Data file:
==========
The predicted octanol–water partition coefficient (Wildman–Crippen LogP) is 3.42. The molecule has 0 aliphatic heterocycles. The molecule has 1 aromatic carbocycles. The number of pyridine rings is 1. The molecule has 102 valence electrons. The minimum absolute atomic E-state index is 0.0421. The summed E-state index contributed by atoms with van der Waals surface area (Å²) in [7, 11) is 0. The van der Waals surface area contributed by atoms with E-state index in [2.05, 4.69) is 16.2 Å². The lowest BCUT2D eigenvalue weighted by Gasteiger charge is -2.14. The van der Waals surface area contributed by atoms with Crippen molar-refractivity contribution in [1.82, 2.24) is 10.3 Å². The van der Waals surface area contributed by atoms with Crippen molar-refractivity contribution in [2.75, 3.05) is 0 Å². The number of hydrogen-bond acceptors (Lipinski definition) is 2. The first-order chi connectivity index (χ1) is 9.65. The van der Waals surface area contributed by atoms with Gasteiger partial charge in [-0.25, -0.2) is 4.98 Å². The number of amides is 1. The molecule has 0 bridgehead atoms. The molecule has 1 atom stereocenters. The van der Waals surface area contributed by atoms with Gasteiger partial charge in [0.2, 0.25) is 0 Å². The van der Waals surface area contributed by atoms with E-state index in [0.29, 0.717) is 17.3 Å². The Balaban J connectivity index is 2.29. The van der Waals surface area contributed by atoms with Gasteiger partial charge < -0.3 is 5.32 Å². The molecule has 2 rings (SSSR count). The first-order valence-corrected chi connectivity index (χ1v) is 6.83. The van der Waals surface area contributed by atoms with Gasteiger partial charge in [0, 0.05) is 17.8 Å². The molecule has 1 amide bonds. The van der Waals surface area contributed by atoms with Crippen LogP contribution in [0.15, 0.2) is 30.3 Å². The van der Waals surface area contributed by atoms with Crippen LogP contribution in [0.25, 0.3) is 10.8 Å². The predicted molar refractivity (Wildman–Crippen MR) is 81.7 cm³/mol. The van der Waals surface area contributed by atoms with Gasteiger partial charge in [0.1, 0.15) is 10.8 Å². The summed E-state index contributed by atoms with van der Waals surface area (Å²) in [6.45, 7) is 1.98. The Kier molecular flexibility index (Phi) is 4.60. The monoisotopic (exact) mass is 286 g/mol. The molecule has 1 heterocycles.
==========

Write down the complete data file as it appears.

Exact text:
The predicted octanol–water partition coefficient (Wildman–Crippen LogP) is 3.42. The molecule has 0 aliphatic heterocycles. The molecule has 1 aromatic carbocycles. The number of pyridine rings is 1. The molecule has 102 valence electrons. The minimum absolute atomic E-state index is 0.0421. The summed E-state index contributed by atoms with van der Waals surface area (Å²) in [7, 11) is 0. The van der Waals surface area contributed by atoms with E-state index in [2.05, 4.69) is 16.2 Å². The lowest BCUT2D eigenvalue weighted by Gasteiger charge is -2.14. The van der Waals surface area contributed by atoms with Crippen molar-refractivity contribution in [1.82, 2.24) is 10.3 Å². The van der Waals surface area contributed by atoms with Crippen molar-refractivity contribution in [2.75, 3.05) is 0 Å². The number of hydrogen-bond acceptors (Lipinski definition) is 2. The first-order chi connectivity index (χ1) is 9.65. The van der Waals surface area contributed by atoms with Gasteiger partial charge in [-0.25, -0.2) is 4.98 Å². The number of amides is 1. The molecule has 0 bridgehead atoms. The molecule has 1 atom stereocenters. The van der Waals surface area contributed by atoms with Gasteiger partial charge in [0.2, 0.25) is 0 Å². The van der Waals surface area contributed by atoms with E-state index in [0.29, 0.717) is 17.3 Å². The Balaban J connectivity index is 2.29. The van der Waals surface area contributed by atoms with Gasteiger partial charge < -0.3 is 5.32 Å². The molecule has 2 rings (SSSR count). The first-order valence-corrected chi connectivity index (χ1v) is 6.83. The van der Waals surface area contributed by atoms with Gasteiger partial charge in [0, 0.05) is 17.8 Å². The molecule has 1 amide bonds. The van der Waals surface area contributed by atoms with Crippen LogP contribution in [0.15, 0.2) is 30.3 Å². The van der Waals surface area contributed by atoms with Crippen LogP contribution in [0.25, 0.3) is 10.8 Å². The predicted molar refractivity (Wildman–Crippen MR) is 81.7 cm³/mol. The van der Waals surface area contributed by atoms with Gasteiger partial charge in [0.1, 0.15) is 10.8 Å². The summed E-state index contributed by atoms with van der Waals surface area (Å²) in [6.45, 7) is 1.98. The Kier molecular flexibility index (Phi) is 4.60. The monoisotopic (exact) mass is 286 g/mol. The molecule has 1 heterocycles.